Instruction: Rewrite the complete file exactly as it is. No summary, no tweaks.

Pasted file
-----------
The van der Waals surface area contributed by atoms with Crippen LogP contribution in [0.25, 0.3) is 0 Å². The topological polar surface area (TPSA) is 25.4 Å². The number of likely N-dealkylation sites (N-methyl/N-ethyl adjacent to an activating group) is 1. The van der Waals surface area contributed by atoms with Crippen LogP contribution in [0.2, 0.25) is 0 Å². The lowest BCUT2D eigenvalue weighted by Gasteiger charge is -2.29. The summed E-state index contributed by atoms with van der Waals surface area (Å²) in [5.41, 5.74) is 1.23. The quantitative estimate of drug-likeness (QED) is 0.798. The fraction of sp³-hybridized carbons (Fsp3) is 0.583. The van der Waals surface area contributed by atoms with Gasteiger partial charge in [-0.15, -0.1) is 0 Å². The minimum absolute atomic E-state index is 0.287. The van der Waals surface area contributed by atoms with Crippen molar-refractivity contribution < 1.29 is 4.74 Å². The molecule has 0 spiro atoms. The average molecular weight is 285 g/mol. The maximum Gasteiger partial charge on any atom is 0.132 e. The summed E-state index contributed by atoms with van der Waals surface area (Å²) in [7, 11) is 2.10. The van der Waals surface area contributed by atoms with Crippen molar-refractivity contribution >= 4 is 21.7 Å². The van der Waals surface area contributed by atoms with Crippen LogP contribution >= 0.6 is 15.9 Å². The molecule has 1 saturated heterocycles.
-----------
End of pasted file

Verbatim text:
The van der Waals surface area contributed by atoms with Crippen LogP contribution in [0.25, 0.3) is 0 Å². The topological polar surface area (TPSA) is 25.4 Å². The number of likely N-dealkylation sites (N-methyl/N-ethyl adjacent to an activating group) is 1. The van der Waals surface area contributed by atoms with Crippen LogP contribution in [0.2, 0.25) is 0 Å². The lowest BCUT2D eigenvalue weighted by Gasteiger charge is -2.29. The summed E-state index contributed by atoms with van der Waals surface area (Å²) in [5.41, 5.74) is 1.23. The quantitative estimate of drug-likeness (QED) is 0.798. The fraction of sp³-hybridized carbons (Fsp3) is 0.583. The van der Waals surface area contributed by atoms with Gasteiger partial charge in [-0.15, -0.1) is 0 Å². The minimum absolute atomic E-state index is 0.287. The van der Waals surface area contributed by atoms with Crippen molar-refractivity contribution < 1.29 is 4.74 Å². The molecule has 0 spiro atoms. The average molecular weight is 285 g/mol. The maximum Gasteiger partial charge on any atom is 0.132 e. The summed E-state index contributed by atoms with van der Waals surface area (Å²) in [7, 11) is 2.10. The van der Waals surface area contributed by atoms with Crippen molar-refractivity contribution >= 4 is 21.7 Å². The van der Waals surface area contributed by atoms with Crippen LogP contribution >= 0.6 is 15.9 Å². The molecule has 1 saturated heterocycles.